I was diagnosed with hydrocephalus at age 17, about halfway through my senior year of high school. I had been completely healthy up until that point, with the exception of chronic headaches that developed in my teens. Leading up to my diagnosis, I had increased headache pain and some numbness in my face, which lead my parents to seek testing and answers.
On January 20th, 1998, I had my first CT scan, which showed a significant amount of cerebral spinal fluid built up in my ventricles. In the days that followed, it was determined that I have a complete blockage of the aqueduct between my 3rd and 4th ventricles. I had my first brain surgery, a VP shunt placement, 8 days later.
Like many patients with hydrocephalus, I have had a long history of repeated shunt revision surgeries, and I also had a 3rd ventriculostomy surgery in 1999. In all, I have had 29 surgeries related to hydrocephalus, including two VP shunt placements, the 3rd ventriculostomy, and countless shunt revision surgeries.
Unfortunately, my journey with hydrocephalus is not uncommon.
Statistically, 50% of all shunts fail within two years. I have had only one shunt last longer than one year. In the United States alone, there is a shunt related surgery every 15 minutes. I was fortunately able to go without a shunt (and just the ventriculostomy) for a period of almost 11 years (from 2001 until 2012), but eventually had to be re-shunted again. Since 2013, I have averaged 3-4 trips to the operating room per year, a number that my team is always looking to reduce. It is unknown why so many patients have trouble with their bodies accepting shunts, while others are able to go decades with one working shunt system.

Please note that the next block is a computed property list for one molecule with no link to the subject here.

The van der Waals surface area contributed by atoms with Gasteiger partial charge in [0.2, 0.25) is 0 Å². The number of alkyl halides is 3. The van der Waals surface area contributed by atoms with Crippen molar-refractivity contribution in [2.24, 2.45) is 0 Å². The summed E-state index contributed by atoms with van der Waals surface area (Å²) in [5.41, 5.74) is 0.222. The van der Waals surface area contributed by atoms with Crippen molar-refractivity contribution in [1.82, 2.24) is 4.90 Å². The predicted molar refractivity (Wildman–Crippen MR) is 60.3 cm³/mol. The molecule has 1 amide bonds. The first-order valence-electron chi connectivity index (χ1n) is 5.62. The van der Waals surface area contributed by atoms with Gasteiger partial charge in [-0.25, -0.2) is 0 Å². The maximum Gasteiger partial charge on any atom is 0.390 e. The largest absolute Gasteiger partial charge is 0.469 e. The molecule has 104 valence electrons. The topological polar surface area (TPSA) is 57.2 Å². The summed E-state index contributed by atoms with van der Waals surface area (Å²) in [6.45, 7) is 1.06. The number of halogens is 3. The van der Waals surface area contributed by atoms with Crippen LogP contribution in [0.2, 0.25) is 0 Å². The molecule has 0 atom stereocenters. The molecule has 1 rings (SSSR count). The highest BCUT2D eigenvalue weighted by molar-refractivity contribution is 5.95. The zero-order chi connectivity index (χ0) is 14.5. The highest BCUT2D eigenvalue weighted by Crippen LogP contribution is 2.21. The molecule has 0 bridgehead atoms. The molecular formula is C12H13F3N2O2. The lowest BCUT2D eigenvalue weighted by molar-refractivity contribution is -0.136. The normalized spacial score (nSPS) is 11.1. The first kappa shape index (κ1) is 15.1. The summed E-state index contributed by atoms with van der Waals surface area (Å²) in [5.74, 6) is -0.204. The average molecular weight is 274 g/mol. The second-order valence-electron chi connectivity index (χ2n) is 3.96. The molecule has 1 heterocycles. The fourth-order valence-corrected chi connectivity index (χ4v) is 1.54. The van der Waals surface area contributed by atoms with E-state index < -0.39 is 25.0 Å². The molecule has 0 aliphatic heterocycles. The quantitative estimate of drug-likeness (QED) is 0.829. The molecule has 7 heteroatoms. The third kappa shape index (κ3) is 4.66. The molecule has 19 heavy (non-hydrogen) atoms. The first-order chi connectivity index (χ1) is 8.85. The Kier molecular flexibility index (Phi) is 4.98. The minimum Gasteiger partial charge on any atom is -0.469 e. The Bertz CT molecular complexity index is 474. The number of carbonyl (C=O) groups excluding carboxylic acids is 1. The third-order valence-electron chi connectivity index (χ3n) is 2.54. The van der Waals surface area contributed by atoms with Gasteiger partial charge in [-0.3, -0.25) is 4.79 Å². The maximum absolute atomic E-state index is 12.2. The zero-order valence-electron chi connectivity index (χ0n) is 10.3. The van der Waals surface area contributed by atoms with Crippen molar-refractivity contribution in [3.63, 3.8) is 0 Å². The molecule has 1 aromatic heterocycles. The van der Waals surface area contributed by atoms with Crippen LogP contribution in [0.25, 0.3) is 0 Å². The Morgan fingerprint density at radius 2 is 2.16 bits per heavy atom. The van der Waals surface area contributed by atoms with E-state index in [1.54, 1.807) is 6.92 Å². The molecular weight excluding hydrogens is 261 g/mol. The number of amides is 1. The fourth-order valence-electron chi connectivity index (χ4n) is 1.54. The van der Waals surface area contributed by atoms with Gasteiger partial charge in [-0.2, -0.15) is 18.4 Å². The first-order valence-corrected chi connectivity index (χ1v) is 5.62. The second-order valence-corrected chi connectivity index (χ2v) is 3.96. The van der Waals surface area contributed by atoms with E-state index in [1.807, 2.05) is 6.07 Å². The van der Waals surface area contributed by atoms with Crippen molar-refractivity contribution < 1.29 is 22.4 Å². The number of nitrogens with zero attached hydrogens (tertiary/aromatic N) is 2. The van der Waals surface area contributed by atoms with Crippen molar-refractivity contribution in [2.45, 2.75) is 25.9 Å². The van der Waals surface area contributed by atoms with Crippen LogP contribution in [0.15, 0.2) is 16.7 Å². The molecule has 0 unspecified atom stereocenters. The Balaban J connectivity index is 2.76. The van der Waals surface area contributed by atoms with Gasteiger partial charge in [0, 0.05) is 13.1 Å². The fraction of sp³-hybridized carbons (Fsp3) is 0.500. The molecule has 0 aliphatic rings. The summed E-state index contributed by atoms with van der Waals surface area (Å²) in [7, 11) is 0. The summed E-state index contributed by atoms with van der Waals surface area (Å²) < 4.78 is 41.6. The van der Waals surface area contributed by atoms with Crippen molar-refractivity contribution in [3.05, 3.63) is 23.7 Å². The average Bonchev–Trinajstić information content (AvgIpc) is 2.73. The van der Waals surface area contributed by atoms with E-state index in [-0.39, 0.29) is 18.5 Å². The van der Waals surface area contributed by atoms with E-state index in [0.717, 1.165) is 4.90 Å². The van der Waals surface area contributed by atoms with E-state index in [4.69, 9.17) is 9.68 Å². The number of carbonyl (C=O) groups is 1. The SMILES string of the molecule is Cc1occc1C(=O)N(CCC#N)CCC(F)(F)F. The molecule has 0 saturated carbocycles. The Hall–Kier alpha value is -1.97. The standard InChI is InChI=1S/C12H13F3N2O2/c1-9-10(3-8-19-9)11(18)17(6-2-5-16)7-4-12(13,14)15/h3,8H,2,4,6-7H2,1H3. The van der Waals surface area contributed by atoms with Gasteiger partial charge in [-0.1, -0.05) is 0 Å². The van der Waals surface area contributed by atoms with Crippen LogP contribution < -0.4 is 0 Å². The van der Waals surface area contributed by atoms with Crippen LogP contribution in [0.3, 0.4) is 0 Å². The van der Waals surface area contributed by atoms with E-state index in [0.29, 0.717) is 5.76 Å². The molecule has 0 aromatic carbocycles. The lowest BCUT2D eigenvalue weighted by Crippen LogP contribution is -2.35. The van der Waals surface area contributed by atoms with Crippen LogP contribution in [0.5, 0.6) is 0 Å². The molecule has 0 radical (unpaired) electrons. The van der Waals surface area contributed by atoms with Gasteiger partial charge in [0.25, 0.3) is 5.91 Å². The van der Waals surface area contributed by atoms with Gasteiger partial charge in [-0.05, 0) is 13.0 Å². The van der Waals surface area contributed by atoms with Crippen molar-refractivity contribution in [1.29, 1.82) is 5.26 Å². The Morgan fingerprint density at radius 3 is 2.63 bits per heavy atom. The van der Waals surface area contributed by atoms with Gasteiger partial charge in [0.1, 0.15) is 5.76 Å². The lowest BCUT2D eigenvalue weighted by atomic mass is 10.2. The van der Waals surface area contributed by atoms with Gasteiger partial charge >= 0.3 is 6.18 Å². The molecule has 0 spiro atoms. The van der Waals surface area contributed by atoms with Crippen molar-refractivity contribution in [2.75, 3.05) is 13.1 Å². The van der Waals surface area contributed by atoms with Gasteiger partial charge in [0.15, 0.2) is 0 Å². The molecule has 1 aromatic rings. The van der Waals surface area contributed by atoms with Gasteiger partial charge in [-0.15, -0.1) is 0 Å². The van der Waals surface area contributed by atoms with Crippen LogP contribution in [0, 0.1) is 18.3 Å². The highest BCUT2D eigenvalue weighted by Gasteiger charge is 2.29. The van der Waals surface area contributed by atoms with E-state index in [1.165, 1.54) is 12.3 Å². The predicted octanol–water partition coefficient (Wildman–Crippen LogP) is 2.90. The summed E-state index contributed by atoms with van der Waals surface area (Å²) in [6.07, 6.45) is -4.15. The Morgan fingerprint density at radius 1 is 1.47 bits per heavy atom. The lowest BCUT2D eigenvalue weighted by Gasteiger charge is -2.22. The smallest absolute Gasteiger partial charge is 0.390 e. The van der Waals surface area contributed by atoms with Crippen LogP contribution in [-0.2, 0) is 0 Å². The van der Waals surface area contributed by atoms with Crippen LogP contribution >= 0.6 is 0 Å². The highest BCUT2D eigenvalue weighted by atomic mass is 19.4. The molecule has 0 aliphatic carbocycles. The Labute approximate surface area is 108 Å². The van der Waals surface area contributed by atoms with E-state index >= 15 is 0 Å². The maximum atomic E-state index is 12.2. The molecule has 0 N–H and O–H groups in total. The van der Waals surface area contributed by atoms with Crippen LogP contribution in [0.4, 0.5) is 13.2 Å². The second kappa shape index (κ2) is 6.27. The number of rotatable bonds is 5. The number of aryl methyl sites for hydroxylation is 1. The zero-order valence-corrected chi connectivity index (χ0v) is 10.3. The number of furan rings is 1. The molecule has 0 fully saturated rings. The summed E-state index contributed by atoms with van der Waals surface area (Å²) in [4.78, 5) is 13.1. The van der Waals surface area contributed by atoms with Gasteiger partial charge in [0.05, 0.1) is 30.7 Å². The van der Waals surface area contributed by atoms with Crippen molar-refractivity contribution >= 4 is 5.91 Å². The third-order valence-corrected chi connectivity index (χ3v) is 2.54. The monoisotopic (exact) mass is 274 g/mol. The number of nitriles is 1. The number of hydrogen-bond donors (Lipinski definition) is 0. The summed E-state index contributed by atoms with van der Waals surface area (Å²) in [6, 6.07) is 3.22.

I have chosen to be open with my life story, in hopes that it can provide comfort and information to others on a parallel path. But in addition to simply offering support to other patients and families dealing with hydrocephalus, I believe that we have to band together and push for new solutions if we want to see change. Even if I don’t see those better options in my own lifetime, I am dedicated to staying in this arena, willing to battle, for the precious little hydro warriors in the generations to come.
The glaring reality is that hydrocephalus is a very confusing, misunderstood, and difficult condition to manage and treat, and is one that severely lacks the public awareness that hopefully will lead to better options for treatment. Together we will push forward, toward better days.
Disclaimer: I am not a doctor, or any type of medical professional. This is not meant in any way to be medical advice; it is simply my own account of what we have found to be beneficial for me. We hope that this will give you some inspiration or ideas to get started with, or provide you with comfort that you are not alone - you see how much work this is, and how much effort I have to put into being as functional as I am blessed to be. It's truly the relentless pursuit. I get lots of questions regarding specifics of medications, etc. via social media, and I am not able to share that information. All of my medications, pain management, and general care, is monitored closely by my primary care physician, at monthly appointments.